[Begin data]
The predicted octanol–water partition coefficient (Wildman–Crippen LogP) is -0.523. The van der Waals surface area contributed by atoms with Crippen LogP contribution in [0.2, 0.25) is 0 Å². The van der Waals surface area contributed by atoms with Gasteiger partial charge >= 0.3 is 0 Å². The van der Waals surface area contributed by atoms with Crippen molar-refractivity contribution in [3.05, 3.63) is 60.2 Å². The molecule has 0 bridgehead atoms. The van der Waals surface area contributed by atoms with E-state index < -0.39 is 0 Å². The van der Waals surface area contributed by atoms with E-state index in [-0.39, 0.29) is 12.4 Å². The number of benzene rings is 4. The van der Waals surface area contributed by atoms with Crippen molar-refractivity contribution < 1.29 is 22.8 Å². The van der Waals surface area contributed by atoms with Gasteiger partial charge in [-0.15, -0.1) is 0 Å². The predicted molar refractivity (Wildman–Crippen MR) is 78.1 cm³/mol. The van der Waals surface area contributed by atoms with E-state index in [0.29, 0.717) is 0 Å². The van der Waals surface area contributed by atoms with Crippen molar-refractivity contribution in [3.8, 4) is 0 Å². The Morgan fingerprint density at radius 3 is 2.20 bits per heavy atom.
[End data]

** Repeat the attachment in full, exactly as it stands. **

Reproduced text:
The predicted octanol–water partition coefficient (Wildman–Crippen LogP) is -0.523. The van der Waals surface area contributed by atoms with Crippen LogP contribution in [0.2, 0.25) is 0 Å². The van der Waals surface area contributed by atoms with Gasteiger partial charge >= 0.3 is 0 Å². The van der Waals surface area contributed by atoms with Crippen molar-refractivity contribution in [3.05, 3.63) is 60.2 Å². The molecule has 0 bridgehead atoms. The van der Waals surface area contributed by atoms with E-state index < -0.39 is 0 Å². The van der Waals surface area contributed by atoms with E-state index in [-0.39, 0.29) is 12.4 Å². The number of benzene rings is 4. The van der Waals surface area contributed by atoms with Crippen molar-refractivity contribution < 1.29 is 22.8 Å². The van der Waals surface area contributed by atoms with Gasteiger partial charge in [-0.15, -0.1) is 0 Å². The predicted molar refractivity (Wildman–Crippen MR) is 78.1 cm³/mol. The van der Waals surface area contributed by atoms with E-state index in [0.29, 0.717) is 0 Å². The van der Waals surface area contributed by atoms with Crippen molar-refractivity contribution in [3.8, 4) is 0 Å². The Morgan fingerprint density at radius 3 is 2.20 bits per heavy atom.